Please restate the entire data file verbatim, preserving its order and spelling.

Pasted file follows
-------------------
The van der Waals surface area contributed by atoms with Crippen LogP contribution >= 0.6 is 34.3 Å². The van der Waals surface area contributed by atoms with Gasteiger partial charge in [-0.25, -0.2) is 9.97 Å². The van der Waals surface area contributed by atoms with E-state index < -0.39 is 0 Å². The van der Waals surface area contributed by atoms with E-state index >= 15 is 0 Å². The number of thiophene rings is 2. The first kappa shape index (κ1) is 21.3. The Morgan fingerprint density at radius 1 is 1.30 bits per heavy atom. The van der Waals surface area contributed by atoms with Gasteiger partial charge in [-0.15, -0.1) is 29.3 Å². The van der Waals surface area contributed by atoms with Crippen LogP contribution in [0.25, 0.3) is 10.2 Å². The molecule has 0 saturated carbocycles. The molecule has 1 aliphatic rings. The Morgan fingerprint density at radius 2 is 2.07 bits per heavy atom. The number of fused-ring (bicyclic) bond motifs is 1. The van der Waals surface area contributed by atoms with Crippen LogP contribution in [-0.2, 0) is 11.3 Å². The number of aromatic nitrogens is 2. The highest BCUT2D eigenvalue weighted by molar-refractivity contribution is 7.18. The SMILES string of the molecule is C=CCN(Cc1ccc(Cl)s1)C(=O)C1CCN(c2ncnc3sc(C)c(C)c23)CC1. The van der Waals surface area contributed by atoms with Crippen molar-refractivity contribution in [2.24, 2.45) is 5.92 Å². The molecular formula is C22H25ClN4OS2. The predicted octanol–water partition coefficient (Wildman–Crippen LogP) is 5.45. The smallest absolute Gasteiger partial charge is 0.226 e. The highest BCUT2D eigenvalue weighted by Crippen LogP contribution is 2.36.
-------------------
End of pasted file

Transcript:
The van der Waals surface area contributed by atoms with Crippen LogP contribution >= 0.6 is 34.3 Å². The van der Waals surface area contributed by atoms with Gasteiger partial charge in [-0.25, -0.2) is 9.97 Å². The van der Waals surface area contributed by atoms with E-state index < -0.39 is 0 Å². The van der Waals surface area contributed by atoms with E-state index >= 15 is 0 Å². The number of thiophene rings is 2. The first kappa shape index (κ1) is 21.3. The Morgan fingerprint density at radius 1 is 1.30 bits per heavy atom. The van der Waals surface area contributed by atoms with Gasteiger partial charge in [-0.15, -0.1) is 29.3 Å². The van der Waals surface area contributed by atoms with Crippen LogP contribution in [0.25, 0.3) is 10.2 Å². The molecule has 0 saturated carbocycles. The molecule has 1 aliphatic rings. The Morgan fingerprint density at radius 2 is 2.07 bits per heavy atom. The number of fused-ring (bicyclic) bond motifs is 1. The van der Waals surface area contributed by atoms with Crippen LogP contribution in [-0.2, 0) is 11.3 Å². The number of aromatic nitrogens is 2. The highest BCUT2D eigenvalue weighted by molar-refractivity contribution is 7.18. The SMILES string of the molecule is C=CCN(Cc1ccc(Cl)s1)C(=O)C1CCN(c2ncnc3sc(C)c(C)c23)CC1. The van der Waals surface area contributed by atoms with Crippen molar-refractivity contribution in [2.24, 2.45) is 5.92 Å². The molecular formula is C22H25ClN4OS2. The predicted octanol–water partition coefficient (Wildman–Crippen LogP) is 5.45. The smallest absolute Gasteiger partial charge is 0.226 e. The highest BCUT2D eigenvalue weighted by Crippen LogP contribution is 2.36.